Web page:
While Gutenburg’s printing press revolutionized the era, Gordon (et al. 2011) realizes that social media networks have done a similar thing, pointing out that “this city for man does not end with the visibly observable. It contains annotations and connections, information and orientations from a network of people and devices that extend well beyond what is in front of him”. Essentially, what Gordan is pointing out here is that as technology becomes integrated into the social and cultural processes of the home and as such, our everyday life, it creates “a new paradigm that outlines the vision of communication media today” (Kenichi 2006, p. 346).


Social media treats all users the same: “trusted friend or total stranger, with little or nothing in between,” (Olsen et al. 2009). Whilst interactions and relationships among people in reality lie on all ends of this statement, Facebook enables the detailed following of friends half-way across the world. It can foster a society where we don’t know the names of our own next-door neighbours (Kaplan et al. 2010, p.68). It seems almost indisputable, that social media, and now, mobile social media, will be the driving force into Web 3.0.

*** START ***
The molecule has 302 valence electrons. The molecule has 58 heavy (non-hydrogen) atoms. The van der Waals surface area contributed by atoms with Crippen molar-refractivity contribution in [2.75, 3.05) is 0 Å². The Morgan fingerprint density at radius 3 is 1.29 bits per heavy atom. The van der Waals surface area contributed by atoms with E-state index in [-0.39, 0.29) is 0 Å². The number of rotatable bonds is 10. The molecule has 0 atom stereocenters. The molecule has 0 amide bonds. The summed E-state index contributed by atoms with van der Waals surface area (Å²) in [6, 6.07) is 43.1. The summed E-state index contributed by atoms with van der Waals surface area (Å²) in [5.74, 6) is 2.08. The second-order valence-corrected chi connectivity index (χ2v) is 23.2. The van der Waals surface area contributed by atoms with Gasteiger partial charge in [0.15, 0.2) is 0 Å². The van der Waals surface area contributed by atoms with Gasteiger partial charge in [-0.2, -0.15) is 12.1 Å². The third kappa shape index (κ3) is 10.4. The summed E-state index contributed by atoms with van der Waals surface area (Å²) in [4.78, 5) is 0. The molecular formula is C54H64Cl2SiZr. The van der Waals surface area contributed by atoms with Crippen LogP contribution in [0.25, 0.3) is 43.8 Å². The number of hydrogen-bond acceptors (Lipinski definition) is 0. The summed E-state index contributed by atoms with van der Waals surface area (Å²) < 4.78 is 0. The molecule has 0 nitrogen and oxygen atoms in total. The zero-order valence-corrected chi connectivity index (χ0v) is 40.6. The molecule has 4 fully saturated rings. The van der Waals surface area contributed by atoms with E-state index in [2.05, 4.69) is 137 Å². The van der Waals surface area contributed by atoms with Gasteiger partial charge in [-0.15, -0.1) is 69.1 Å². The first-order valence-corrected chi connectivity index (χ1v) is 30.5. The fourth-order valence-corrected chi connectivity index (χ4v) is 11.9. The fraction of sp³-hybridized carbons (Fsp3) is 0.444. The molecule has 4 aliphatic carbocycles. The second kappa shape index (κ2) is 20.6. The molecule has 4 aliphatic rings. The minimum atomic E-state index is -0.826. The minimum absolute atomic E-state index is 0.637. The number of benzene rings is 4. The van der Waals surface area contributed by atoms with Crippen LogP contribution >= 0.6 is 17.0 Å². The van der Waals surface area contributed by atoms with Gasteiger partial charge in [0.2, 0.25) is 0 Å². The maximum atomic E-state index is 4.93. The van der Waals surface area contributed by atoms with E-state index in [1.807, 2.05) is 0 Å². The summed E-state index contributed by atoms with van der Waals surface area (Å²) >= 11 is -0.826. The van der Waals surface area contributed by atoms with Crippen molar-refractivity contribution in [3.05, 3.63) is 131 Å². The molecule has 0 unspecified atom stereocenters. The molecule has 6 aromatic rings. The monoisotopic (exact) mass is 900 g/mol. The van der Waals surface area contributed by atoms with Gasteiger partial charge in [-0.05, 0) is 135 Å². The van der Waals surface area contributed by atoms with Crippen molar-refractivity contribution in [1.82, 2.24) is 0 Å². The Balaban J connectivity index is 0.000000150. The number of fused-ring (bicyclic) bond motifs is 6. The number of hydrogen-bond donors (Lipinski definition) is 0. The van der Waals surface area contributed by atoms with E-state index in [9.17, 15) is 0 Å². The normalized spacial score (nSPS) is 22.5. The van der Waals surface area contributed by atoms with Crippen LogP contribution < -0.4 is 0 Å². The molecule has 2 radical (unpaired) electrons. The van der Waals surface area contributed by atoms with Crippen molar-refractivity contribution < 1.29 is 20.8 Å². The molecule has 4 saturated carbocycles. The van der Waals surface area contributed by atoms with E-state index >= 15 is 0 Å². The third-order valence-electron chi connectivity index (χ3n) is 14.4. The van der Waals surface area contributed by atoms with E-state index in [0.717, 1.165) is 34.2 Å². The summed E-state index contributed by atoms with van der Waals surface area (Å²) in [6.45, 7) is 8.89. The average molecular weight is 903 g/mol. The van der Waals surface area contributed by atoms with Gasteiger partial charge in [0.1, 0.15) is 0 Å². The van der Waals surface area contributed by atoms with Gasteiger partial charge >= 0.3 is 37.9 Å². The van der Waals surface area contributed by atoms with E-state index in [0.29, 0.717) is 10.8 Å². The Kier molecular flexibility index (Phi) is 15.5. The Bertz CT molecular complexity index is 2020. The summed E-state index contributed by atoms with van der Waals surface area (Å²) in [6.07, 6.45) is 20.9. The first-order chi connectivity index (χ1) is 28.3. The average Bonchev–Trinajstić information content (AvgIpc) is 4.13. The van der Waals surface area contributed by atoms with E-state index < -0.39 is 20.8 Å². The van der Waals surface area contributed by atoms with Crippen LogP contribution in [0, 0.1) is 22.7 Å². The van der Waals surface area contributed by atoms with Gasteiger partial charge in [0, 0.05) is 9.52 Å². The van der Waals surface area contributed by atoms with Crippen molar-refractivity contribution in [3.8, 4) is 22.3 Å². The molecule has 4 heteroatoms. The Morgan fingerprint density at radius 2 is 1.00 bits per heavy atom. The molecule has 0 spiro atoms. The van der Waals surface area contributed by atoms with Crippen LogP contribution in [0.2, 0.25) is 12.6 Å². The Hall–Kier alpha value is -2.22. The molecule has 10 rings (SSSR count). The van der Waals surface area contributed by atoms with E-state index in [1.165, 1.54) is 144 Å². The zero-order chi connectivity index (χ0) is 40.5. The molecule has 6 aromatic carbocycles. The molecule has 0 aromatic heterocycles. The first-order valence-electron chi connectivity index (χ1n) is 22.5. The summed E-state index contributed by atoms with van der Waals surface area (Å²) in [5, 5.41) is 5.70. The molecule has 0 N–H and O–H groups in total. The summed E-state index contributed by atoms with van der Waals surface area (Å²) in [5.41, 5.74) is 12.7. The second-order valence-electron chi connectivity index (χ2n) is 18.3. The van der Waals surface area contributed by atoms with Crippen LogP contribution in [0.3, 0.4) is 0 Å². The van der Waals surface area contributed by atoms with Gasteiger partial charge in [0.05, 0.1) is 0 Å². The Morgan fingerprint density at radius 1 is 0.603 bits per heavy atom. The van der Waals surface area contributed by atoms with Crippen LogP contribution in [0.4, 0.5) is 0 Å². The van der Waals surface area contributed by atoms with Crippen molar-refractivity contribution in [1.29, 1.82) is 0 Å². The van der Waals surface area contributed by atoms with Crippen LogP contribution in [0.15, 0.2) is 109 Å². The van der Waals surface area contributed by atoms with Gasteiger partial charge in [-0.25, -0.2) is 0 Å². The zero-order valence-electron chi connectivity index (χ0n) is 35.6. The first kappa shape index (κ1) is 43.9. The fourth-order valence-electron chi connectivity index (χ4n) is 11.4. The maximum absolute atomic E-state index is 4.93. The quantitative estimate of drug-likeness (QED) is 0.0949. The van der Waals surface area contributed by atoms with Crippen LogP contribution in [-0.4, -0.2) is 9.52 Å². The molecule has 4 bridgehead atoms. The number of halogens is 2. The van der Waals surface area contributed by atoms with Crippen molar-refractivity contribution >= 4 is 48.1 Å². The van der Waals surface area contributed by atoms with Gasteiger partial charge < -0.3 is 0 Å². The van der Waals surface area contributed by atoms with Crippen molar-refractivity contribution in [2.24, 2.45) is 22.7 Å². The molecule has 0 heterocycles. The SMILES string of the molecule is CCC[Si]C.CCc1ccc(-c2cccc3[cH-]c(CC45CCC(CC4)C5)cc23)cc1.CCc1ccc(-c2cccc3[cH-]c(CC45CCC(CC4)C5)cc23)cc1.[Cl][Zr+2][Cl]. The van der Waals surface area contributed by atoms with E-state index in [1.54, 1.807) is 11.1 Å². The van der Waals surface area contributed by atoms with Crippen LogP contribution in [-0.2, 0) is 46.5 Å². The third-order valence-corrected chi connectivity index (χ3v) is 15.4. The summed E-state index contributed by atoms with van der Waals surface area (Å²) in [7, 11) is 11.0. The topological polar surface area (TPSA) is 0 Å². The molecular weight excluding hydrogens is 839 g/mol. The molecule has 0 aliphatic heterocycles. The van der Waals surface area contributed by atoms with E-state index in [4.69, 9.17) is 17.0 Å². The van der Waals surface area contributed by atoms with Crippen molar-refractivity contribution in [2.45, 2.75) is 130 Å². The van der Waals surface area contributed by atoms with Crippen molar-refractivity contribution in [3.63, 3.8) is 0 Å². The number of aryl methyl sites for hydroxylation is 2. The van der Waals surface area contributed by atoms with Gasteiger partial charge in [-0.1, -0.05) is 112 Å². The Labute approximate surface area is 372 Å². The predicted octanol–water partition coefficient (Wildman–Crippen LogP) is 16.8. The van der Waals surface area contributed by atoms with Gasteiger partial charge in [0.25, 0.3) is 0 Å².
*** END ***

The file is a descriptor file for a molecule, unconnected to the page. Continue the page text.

The printing press brought on books and libraries, articles and magazines, however the creation of Web 2.0 has forcibly changed the media scape to construct distribution and aggregation to align with the change. With new technologies and platforms constantly appearing, publics have the ability to become more open and social through the distribution of media (Tomasi 2013). This lies level with Gauntlett (2010), who says, ‘Making is connecting’.


“Public events now occur, simultaneously, in two different places: The place of the event itself and that in which it is watched and heard.” (Scannell 1996: 76, extract in Moores The Doubling Of Place) With social media becoming a significant entity in day-to-day life, shaping our actions, the mobility of media has caused it to become a virtual space in our lives. The ability to be mobile and remotely connected at all times, has left social bonds shifting. Where the former printing press could only be consumed at one moment, the kenesis of new media gives a whole new adaptation to the publishing platform.


Baker (et al. 2009) discusses how mobile devices, such as the iPhone, laptops and iPad, and mobility can “make the mundane interesting, the everyday confronted, providing a new lens for viewing the world through a new camera vision. The sense of intimate connectedness to the message, its subject and the author has emotional implications in everyday art experience, making one feel special, important and inspired.”  The overwhelming use of mobile phones to access these platforms